“Smoking your child’s job away”: Parental smoking during one’s childhood and the probability of being employed in adulthood
Kushneel Prakash () and
Journal of Business Research, 2021, vol. 136, issue C, 86-98
We examine the relationship between parental smoking in childhood and the probability of being employed in adulthood. To do so, we use 18 waves of the nationally representative longitudinal data from the Household, Income, and Labour Dynamics in Australia (HILDA) survey. We find that parental smoking in childhood is an important factor contributing to the likelihood of individuals being unemployed in adulthood. Our estimate suggests that individuals whose parents smoked during their childhood have 1.7 percentage points lower probability of being employed in adulthood than individuals of non-smoking parents. This finding is robust to the use of bounding approach that tests for coefficient stability and matching methods that attribute causal interpretation. We find that self-health and mental health, along with non-cognitive skills in the form of emotional stability and conscientiousness in adulthood are important channels through which exposure to parental smoking in childhood influences the probability of being employed in adulthood.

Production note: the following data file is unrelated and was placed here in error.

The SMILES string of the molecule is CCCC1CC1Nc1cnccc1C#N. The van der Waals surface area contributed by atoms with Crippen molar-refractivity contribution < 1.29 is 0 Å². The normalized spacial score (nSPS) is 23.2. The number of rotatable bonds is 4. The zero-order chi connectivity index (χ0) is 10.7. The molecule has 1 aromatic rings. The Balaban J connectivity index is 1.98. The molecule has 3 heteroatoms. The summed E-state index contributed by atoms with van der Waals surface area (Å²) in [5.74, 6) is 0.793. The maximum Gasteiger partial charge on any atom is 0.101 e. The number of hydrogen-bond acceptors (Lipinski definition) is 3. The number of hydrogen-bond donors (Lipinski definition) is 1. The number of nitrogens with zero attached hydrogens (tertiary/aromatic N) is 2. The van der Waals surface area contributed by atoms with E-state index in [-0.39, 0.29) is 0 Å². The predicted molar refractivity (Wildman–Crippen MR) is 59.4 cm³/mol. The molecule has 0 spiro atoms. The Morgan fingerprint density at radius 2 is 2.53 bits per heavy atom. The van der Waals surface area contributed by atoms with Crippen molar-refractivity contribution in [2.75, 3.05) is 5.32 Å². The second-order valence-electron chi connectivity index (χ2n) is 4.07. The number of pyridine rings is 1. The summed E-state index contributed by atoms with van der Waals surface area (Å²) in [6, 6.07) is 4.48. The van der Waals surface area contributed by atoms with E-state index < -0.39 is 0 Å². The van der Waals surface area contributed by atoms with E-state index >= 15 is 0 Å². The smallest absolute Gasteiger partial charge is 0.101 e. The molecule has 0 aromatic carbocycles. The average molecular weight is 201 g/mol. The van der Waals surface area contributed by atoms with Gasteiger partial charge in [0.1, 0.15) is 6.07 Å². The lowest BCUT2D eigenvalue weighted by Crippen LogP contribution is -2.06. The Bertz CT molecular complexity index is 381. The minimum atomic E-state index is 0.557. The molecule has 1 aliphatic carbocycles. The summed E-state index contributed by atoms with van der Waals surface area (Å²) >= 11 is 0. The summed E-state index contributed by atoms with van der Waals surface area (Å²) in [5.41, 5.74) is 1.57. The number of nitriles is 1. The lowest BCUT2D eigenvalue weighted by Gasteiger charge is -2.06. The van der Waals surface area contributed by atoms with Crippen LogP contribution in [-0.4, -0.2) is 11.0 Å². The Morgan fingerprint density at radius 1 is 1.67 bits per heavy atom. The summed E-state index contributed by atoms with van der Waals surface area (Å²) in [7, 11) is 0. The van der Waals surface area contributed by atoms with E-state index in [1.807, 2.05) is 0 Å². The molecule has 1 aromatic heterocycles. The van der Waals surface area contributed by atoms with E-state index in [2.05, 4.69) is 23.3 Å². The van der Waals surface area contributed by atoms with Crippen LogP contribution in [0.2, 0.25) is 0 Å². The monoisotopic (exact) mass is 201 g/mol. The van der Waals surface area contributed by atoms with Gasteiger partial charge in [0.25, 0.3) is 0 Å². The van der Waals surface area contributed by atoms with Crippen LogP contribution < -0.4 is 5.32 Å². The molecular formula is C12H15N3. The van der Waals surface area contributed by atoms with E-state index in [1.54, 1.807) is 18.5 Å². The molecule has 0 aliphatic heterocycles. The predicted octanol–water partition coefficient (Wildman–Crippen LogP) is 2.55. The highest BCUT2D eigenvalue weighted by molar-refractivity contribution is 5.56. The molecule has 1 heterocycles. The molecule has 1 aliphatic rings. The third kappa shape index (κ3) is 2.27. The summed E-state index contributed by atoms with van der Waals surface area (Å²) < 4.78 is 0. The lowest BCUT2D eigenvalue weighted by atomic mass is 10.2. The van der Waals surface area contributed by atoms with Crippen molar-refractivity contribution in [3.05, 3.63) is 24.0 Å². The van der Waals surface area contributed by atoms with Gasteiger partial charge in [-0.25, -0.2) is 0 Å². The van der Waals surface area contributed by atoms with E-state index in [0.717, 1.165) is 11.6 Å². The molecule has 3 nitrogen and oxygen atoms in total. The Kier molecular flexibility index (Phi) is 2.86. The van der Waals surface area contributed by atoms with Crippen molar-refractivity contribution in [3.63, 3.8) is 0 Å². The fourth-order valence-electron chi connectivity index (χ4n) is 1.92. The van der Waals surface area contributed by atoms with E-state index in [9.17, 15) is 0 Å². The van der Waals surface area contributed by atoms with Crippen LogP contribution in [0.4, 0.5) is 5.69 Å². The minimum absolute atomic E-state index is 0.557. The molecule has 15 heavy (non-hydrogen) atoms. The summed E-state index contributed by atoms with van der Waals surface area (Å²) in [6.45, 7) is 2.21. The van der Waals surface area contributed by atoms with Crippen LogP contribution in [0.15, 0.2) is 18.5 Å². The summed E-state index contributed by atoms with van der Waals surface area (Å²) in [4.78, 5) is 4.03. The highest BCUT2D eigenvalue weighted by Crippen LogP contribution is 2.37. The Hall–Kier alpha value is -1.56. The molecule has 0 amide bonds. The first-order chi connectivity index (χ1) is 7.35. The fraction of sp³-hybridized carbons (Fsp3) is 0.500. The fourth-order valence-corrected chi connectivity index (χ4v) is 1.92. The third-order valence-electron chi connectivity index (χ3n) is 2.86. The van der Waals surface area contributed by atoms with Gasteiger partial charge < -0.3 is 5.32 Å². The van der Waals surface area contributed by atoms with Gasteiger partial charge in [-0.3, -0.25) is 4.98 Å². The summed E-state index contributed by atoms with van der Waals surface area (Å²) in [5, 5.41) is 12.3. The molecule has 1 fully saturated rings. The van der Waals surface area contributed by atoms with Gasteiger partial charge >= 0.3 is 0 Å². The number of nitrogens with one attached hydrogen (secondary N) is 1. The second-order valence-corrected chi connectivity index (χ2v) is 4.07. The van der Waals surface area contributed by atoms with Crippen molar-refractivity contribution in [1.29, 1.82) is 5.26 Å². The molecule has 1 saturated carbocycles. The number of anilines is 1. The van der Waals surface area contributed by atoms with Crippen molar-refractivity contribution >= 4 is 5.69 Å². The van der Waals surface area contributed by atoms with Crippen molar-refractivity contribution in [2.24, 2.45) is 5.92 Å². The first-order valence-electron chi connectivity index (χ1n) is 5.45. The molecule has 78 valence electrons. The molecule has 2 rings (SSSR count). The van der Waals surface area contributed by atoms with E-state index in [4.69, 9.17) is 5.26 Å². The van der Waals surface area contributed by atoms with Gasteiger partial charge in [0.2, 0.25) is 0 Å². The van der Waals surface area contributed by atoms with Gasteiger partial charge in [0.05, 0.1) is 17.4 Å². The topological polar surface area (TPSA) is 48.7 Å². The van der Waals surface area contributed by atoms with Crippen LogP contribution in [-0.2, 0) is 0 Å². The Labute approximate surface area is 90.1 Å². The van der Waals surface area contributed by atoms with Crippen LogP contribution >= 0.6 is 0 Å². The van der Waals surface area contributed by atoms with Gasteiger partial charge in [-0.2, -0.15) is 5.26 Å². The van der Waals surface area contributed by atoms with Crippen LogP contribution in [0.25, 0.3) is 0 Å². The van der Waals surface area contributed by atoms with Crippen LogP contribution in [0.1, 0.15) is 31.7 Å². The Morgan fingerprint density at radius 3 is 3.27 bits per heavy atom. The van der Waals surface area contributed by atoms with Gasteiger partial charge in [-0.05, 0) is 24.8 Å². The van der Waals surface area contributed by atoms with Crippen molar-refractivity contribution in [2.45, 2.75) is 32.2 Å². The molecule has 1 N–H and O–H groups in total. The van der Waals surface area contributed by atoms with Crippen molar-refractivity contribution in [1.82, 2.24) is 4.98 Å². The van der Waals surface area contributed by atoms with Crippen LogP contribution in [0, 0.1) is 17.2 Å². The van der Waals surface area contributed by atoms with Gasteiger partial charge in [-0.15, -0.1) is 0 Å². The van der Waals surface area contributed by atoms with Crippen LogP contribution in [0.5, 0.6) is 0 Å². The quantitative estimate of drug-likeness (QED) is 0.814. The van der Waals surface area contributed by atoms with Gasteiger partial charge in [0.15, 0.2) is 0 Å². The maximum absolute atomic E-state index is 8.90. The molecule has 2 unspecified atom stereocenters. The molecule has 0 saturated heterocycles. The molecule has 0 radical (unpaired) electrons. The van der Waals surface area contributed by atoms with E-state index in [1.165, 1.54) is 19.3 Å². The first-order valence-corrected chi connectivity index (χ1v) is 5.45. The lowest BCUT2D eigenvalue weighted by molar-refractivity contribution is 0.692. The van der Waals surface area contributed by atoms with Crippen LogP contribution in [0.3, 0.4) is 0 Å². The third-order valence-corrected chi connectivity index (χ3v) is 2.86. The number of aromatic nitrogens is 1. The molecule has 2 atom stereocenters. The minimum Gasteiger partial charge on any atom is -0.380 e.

Keywords: Early-life experiences; Childhood; Parental smoking; Employment; Australia (search for similar items in EconPapers)
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Working Paper: “Smoking your child’s job away”: Parental smoking during one’s childhood and the probability of being employed in adulthood (2021)
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Persistent link: https://EconPapers.repec.org/RePEc:eee:jbrese:v:136:y:2021:i:c:p:86-98
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